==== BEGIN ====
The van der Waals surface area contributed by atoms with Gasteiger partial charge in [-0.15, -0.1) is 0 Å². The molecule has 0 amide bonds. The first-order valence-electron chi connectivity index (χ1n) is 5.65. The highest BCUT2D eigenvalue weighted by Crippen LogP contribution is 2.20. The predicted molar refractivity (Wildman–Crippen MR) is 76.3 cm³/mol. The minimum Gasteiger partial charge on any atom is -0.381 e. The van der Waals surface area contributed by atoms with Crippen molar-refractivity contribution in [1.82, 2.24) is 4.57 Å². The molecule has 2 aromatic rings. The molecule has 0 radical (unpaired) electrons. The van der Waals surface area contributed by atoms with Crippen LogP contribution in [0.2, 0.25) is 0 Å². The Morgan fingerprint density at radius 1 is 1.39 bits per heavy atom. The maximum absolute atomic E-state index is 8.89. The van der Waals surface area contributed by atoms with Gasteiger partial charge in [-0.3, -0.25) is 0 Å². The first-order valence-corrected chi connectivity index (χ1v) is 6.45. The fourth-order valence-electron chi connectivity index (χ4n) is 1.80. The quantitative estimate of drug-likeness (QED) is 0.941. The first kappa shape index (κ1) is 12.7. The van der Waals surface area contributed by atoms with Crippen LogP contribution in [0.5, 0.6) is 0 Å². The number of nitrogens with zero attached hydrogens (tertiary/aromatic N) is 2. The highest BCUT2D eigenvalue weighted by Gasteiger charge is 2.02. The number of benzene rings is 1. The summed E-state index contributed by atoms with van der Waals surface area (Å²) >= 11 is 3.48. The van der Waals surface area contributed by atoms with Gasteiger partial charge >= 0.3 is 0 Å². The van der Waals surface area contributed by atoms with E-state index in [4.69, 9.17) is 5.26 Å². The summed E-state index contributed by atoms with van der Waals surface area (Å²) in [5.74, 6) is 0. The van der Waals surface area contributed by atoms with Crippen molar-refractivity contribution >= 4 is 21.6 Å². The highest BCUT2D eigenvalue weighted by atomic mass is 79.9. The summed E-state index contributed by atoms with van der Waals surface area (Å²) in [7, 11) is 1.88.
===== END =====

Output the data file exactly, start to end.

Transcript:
The van der Waals surface area contributed by atoms with Gasteiger partial charge in [-0.15, -0.1) is 0 Å². The molecule has 0 amide bonds. The first-order valence-electron chi connectivity index (χ1n) is 5.65. The highest BCUT2D eigenvalue weighted by Crippen LogP contribution is 2.20. The predicted molar refractivity (Wildman–Crippen MR) is 76.3 cm³/mol. The minimum Gasteiger partial charge on any atom is -0.381 e. The van der Waals surface area contributed by atoms with Crippen molar-refractivity contribution in [1.82, 2.24) is 4.57 Å². The molecule has 2 aromatic rings. The molecule has 0 radical (unpaired) electrons. The van der Waals surface area contributed by atoms with Crippen LogP contribution in [0.2, 0.25) is 0 Å². The Morgan fingerprint density at radius 1 is 1.39 bits per heavy atom. The maximum absolute atomic E-state index is 8.89. The van der Waals surface area contributed by atoms with Gasteiger partial charge in [-0.3, -0.25) is 0 Å². The first-order valence-corrected chi connectivity index (χ1v) is 6.45. The fourth-order valence-electron chi connectivity index (χ4n) is 1.80. The quantitative estimate of drug-likeness (QED) is 0.941. The first kappa shape index (κ1) is 12.7. The van der Waals surface area contributed by atoms with Crippen LogP contribution in [0.5, 0.6) is 0 Å². The number of nitrogens with zero attached hydrogens (tertiary/aromatic N) is 2. The highest BCUT2D eigenvalue weighted by Gasteiger charge is 2.02. The number of benzene rings is 1. The summed E-state index contributed by atoms with van der Waals surface area (Å²) >= 11 is 3.48. The van der Waals surface area contributed by atoms with Gasteiger partial charge >= 0.3 is 0 Å². The van der Waals surface area contributed by atoms with E-state index in [4.69, 9.17) is 5.26 Å². The summed E-state index contributed by atoms with van der Waals surface area (Å²) in [5.74, 6) is 0. The van der Waals surface area contributed by atoms with Crippen molar-refractivity contribution >= 4 is 21.6 Å². The highest BCUT2D eigenvalue weighted by atomic mass is 79.9. The summed E-state index contributed by atoms with van der Waals surface area (Å²) in [7, 11) is 1.88.